Blondie, O2 Arena: Debbie Harry still the personification of cool in a set packed with hits

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Debbie Harry performing on stage at The O2 Arena - Dave J Hogan
Debbie Harry performing on stage at The O2 Arena - Dave J Hogan

Blondie hasn’t been blonde for a very long time. At 76, Debbie Harry wears her hair stark white. With her extraordinarily defined features and swaggeringly sassy dress sense, she may still look like the most glamorous granny in rock and roll, but the group can no longer rely on their frontwoman’s weaponized sex appeal to stun onlookers into submission.

Nor, it turns out, do they need to. With her voice still gliding tunefully between ice-cream sweetness and growling ferocity, and her insouciantly eccentric stage presence still the personification of careless cool, Harry held the effortless focus of a smash-hit-packed set of the sharpest, snappiest, new wave pop an old punk could ever hope to hear, from a supercharged Hanging on the Telephone to a storming Atomic.

On their biggest UK tour since their 1998 comeback, the original New York punk band took no prisoners, blitzing the O2 arena with a dozen gleaming Top 20 UK hits (including six number ones) and a fistful of classic album tracks. This has not always been the case. I have seen Blondie blow hot and cold over the years, unwilling to conform to vintage band expectations and just play what the audience wants to hear. Maybe the pandemic has mellowed them.

“It’s so good to be back, you have no idea,” Harry murmured, then stopped as if to reconsider what we have all been through these past two years. “Well maybe you do.” Then she cocked her head and added, with comical sauciness, “I’d like to hear what those ideas are.”

Harry has always exhibited a kind of semi-detached eccentricity on stage, as if completely unfazed by her surroundings, whether that was a dingy rock club back in the late 70’s or a huge, modern, soulless arena. Part of her curious appeal is that she has never really been a people pleaser, lending her an oddball integrity in the midst of such a pop blitz. She drifted about the stage, did kooky dance moves, muttered whatever was on her mind (“Are you happy? I’m happy. Do I look happy? Well, I am f***ing happy!”) and occasionally beamed a winning smile more dazzling than the smartly arranged “pop art” lights and screens.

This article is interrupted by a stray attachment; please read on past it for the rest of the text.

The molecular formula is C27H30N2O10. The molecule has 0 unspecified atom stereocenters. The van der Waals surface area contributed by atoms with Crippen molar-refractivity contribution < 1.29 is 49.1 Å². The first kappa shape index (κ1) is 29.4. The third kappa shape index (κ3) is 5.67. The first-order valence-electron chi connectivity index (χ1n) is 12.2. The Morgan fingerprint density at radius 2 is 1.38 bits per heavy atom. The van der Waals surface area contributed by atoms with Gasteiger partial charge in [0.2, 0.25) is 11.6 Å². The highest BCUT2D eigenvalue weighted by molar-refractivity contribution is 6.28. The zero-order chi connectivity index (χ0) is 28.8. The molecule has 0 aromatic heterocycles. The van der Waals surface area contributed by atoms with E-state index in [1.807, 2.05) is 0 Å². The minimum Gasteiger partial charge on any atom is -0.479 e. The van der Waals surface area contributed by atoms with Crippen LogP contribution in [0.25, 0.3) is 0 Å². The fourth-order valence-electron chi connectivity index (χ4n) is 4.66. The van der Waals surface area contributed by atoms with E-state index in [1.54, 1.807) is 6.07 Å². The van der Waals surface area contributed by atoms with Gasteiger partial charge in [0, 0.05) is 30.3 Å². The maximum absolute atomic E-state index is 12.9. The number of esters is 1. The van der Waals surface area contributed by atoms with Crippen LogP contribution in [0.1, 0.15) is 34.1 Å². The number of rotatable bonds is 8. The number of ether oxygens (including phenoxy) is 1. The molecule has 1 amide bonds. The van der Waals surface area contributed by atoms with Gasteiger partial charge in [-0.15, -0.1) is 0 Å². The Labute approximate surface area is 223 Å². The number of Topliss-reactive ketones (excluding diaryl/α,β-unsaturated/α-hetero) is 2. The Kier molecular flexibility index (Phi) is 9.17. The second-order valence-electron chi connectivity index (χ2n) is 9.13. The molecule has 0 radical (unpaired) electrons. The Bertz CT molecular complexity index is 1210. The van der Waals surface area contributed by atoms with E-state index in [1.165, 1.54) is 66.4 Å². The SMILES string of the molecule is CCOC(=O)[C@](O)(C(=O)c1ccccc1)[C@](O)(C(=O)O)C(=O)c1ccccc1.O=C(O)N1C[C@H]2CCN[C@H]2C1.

To counteract Harry’s innate star qualities, the group adopted a democratic slogan in their early days: Blondie is a Band. Only two members of that original line-up were still on stage 46 years later - Harry herself and drummer Clem Burke, the pounding, thundering, driving force whose sweaty physical energy and sheer percussive power holds everything together.

Founding member Chris Stein, 72, had to pull out of the tour at the last minute, due to heart problems. In a display of vintage punk unity, he was deputized by a Sex Pistol, with Glen Matlock on bass, the band mischievously squeezing a blast of the Pistol’s God Save the Queen into the glistening Giorgio Moroder disco of set-closer Heart of Glass. The other three band members have all been recruited over the past 15 years and bring a flashy energy to proceedings, especially when Tommy Kessler shows off his virtuoso, heavy rock guitar soloing against the splashy keyboards of Matt Katz-Bohen.

They all got their share of big screen time, but there is no question who the star of the occasion was. There are a lot of vintage artists who avoid close-ups or use camera effects to disguise the ravages of ageing as best they can. But there she was in all her wrinkled glory, dressed in a blaze of clashing colours, hot pinks and oranges vividly set against a frame of white hair. Although she hails from a different musical generation, Harry is only two years younger than Mick Jagger, but she shares with the Rolling Stone a certain on-stage F-you fearlessness: this is who I am, this is what I do, and age is just a number.

It is not so much about putting the sexy into septuagenarian as a reminder that music has never really been about youth: it is about life. And there was plenty of that in these old punks.

Touring the UK until May 7; tour.blondie.net

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